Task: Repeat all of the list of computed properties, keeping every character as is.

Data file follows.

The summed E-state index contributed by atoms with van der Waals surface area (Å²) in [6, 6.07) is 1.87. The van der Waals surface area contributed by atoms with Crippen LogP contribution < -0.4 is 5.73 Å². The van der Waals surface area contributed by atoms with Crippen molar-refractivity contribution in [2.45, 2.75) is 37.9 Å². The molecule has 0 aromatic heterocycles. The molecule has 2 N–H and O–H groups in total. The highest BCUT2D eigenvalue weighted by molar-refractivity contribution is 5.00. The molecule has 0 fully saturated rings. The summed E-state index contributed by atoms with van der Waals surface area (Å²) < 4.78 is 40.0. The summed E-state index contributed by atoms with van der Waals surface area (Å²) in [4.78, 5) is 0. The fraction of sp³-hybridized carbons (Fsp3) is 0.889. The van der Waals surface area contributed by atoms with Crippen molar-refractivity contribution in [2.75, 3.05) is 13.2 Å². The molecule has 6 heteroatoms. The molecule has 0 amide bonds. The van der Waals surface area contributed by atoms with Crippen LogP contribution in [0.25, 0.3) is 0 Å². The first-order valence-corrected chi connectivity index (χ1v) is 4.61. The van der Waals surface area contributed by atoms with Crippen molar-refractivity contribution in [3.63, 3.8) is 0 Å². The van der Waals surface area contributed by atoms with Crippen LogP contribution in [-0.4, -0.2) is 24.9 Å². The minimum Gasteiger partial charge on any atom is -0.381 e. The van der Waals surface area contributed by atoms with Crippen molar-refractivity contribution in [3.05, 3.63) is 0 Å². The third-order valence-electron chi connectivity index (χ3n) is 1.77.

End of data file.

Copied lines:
The summed E-state index contributed by atoms with van der Waals surface area (Å²) in [6, 6.07) is 1.87. The van der Waals surface area contributed by atoms with Crippen LogP contribution < -0.4 is 5.73 Å². The van der Waals surface area contributed by atoms with Crippen molar-refractivity contribution in [2.45, 2.75) is 37.9 Å². The molecule has 0 aromatic heterocycles. The molecule has 2 N–H and O–H groups in total. The highest BCUT2D eigenvalue weighted by molar-refractivity contribution is 5.00. The molecule has 0 fully saturated rings. The summed E-state index contributed by atoms with van der Waals surface area (Å²) < 4.78 is 40.0. The summed E-state index contributed by atoms with van der Waals surface area (Å²) in [4.78, 5) is 0. The fraction of sp³-hybridized carbons (Fsp3) is 0.889. The van der Waals surface area contributed by atoms with Crippen molar-refractivity contribution in [2.75, 3.05) is 13.2 Å². The molecule has 6 heteroatoms. The molecule has 0 amide bonds. The van der Waals surface area contributed by atoms with Crippen LogP contribution in [0.25, 0.3) is 0 Å². The first-order valence-corrected chi connectivity index (χ1v) is 4.61. The van der Waals surface area contributed by atoms with Crippen molar-refractivity contribution in [3.63, 3.8) is 0 Å². The van der Waals surface area contributed by atoms with Crippen LogP contribution in [-0.4, -0.2) is 24.9 Å². The minimum Gasteiger partial charge on any atom is -0.381 e. The van der Waals surface area contributed by atoms with Crippen molar-refractivity contribution in [3.05, 3.63) is 0 Å². The third-order valence-electron chi connectivity index (χ3n) is 1.77.